Quick Takes: Republicans Anger Latinos at Boise State, Another Boston Fire Tragedy, Accusations Over UNESCO, Threats Against N. Idaho Instructor, University vs. Alumni, Eastern Washington Fires AD Amid Charges, New Affirmative Action in UK

March 19, 2007
  • College Republicans on several campuses have been angering Latino groups with "illegal immigrant hunts" and similar political theater. At Boise State University, the Republican group is promoting a lecture on immigration in a different way -- but one that is also offending students. The Idaho Daily Statesman reported that the group is promising a "food stamp drawing," and that to enter, one must climb through a hole in a fence and offer a fake ID. The prize is a dinner at a Mexican restaurant. The Republicans at Boise State issued a statement that they are not racist and were just trying to use humor to attract attention to their event.
  • Three weeks after a fire in off-campus housing killed two Boston University students, another fire killed a student a few blocks away, The Boston Globe reported. The fire on Friday killed a student at Bloomsburg University, who was visiting friends from high school. About a dozen Boston students were displaced by the latest fire.
  • Peter Smith has resigned the top education position at the United Nations Educational, Scientific and Cultural Organization, charging that the group did not take seriously enough a death threat against him and that some at UNESCO were undermining his reform efforts, the Associated Press reported. Smith, former president of California State University at Monterey Bay, has been pushing for reforms of UNESCO, which has been much criticized by U.S. officials over the years as being inefficient and anti-American. According to the AP, an audit is about to be released criticizing some of Smith's management decisions, and he viewed the audit as an effort to undercut him.
  • Jessica Bryan, a composition instructor whose classroom rhetoric at North Idaho College has caused controversy, has received threatening notes and e-mail, prompting local authorities to seek help from the Federal Bureau of Investigation, The Bonner County Daily Bee reported. Bryan has been in the news because of reports that she said things in class like "Republicans should be executed" -- statements that she said were not intended literally, but as a means to encourage class discussion and writing.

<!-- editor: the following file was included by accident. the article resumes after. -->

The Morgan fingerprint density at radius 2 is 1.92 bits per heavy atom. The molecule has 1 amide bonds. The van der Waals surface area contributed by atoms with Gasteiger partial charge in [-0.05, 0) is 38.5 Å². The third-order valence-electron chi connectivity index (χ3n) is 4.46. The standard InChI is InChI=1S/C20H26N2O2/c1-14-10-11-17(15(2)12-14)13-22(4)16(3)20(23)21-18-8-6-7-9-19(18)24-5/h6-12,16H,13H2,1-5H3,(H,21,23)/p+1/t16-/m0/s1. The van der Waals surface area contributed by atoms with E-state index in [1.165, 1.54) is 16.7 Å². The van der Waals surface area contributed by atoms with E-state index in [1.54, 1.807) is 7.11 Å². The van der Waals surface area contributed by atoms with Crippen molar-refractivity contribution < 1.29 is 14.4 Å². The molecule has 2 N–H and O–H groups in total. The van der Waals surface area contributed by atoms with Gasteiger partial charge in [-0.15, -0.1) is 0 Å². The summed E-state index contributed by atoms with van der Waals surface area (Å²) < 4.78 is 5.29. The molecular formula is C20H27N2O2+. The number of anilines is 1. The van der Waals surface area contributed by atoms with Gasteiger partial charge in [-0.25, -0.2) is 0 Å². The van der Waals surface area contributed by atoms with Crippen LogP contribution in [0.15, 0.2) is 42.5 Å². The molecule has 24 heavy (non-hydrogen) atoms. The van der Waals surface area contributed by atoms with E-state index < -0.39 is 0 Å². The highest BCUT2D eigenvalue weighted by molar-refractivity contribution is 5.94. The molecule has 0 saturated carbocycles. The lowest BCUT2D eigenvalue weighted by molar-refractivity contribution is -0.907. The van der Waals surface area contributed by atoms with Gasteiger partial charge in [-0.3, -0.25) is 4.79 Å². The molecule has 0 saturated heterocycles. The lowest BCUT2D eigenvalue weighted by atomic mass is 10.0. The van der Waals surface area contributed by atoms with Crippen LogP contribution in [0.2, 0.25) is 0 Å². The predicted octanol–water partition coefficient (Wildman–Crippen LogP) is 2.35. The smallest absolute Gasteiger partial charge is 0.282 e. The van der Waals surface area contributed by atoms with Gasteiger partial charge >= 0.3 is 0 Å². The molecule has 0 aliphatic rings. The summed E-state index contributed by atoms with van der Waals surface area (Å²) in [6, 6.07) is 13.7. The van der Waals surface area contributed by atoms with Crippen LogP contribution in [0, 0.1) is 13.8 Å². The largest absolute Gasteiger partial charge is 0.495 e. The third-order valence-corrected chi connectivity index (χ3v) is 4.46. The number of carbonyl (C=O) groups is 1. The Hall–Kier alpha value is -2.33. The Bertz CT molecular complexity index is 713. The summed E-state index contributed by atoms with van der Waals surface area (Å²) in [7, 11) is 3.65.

• An article in The Jackson Clarion-Ledger details an increasingly bitter dispute between the Mississippi University for Women and its alumni group. Both sides accuse the other of endangering key values and the alumni group last week took out a full-page ad in the newspaper to draw attention to the fight.
  • Eastern Washington University fired Darren Hamilton as athletics director late Thursday, less than a year into his contract, amid reports of two sexual harassment complaints against him (which he denied) and alleged disputes within the department, The Spokesman Review reported. Hamilton had been in the job less than seven months.
  • Britain's universities are moving ahead with a controversial program in which applicants will be asked for the first time whether their parents are university graduates, with the goal of recruiting and enrolling more first-generation and working class students, The Times reported. While British universities have been criticized for not doing enough to enroll such students, the move is being criticized as "social engineering" that will be unfair to some whose parents are university graduates.
  • Search for Jobs


    • Viewed
    • Commented
    • Past:
    • Day
    • Week
    • Month
    • Year
    Back to Top